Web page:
A senior citizen residing in Bandra west was duped of nearly Rs 1.97 crore, in what can be termed as the biggest cyber fraud involving an individual this year. The last such fraud case reported was of Rs 1.18 crore, last year.
Vinod Kumar Ghuwalewala
Vinod Kumar Ghuwalewala, (72) was conned by a man he had befriended on Facebook in March this year. The two had been interacting since then. The man on the other side identified himself as Rayon John (name changed) and claimed that he is a US army solider, posted in Afghanistan.
“After befriending Ghuwalewala, John one day told him that he wants to invest in some business in India, but he could not trust anybody for a partnership. He further said that he could invest up to $500,000 (Rs 3.32 crore) if Ghuwalewala becomes his business partner,” said an officer of Bandra police station, adding that they exchanged their numbers and soon were chatting on WhatsApp.
After Ghuwalewala agreed, he was sent a certificate of fund deposit authorised by US Army Corp and the same was sent to the Delhi branch of a nationalised bank. He then got a call from a woman, claiming to be an executive with that bank confirming the receipt of the certificate copy and informed Ghuwalewala that it has also been mailed to him from the bank’s official ID.
“This way John gained Ghuwalewala’s trust, who was fooled by the genuine-looking documents. The bank executive asked him to open an account in order to be eligible to withdraw the money deposited by John,” said another officer.
Ghuwalewala was asked to deposit nearly Rs 1.97 crore (the sum can be bigger, claims police) in ten accounts opened in different banks, all based in Delhi “under different heads like Cost of transfer code, tax amount of international fund code, anti terrorist code and D-Morech code,” added the officer.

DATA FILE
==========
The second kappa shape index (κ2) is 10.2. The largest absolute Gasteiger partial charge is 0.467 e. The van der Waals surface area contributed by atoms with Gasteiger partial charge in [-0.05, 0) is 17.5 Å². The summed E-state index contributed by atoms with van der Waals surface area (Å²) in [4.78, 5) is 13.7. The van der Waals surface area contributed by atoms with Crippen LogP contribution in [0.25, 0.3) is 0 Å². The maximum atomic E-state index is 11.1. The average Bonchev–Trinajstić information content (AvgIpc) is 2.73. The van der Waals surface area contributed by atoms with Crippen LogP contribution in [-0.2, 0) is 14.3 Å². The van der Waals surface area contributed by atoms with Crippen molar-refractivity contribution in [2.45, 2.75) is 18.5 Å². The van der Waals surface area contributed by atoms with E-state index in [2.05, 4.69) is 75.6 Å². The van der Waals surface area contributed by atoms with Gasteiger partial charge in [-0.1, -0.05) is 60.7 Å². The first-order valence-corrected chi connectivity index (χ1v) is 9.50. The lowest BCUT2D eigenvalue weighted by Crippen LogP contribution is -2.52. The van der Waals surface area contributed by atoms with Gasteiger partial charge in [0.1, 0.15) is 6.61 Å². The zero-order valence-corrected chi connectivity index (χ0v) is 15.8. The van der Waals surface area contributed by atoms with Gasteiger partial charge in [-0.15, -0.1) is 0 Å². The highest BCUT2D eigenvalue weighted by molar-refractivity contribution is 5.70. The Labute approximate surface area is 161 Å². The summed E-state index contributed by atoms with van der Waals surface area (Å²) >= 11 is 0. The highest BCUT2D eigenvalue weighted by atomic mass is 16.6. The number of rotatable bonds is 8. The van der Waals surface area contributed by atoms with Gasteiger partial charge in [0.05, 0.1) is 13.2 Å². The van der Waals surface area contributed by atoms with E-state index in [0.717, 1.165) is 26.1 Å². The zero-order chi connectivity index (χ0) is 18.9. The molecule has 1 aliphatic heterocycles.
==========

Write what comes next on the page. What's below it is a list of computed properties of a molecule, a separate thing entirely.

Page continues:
After depositing the sum, Ghuwalewala was sent an ATM card by post through which he tried to withdraw the money. It turned out to be non-functional and he sought clarification from the ‘bank’ executive.
He was sent another ATM card, which again did not work. That was when he realised that he had been cheated, as the conmen had cut off all communication by then.
Ghuwalewala, who owned a factory of automobile spare parts in Nashik, then lodged a complaint at the Bandra police station under relevant sections of the Indian Penal Code and Information Technology Act against John and the woman.
Going by modus operandi, cops suspected that a major Nigerian racket might be behind it. The Cyber Crime Investigation Cell (CCIC) of city’s Economic Offence Wing (EOW) has now taken over the investigation.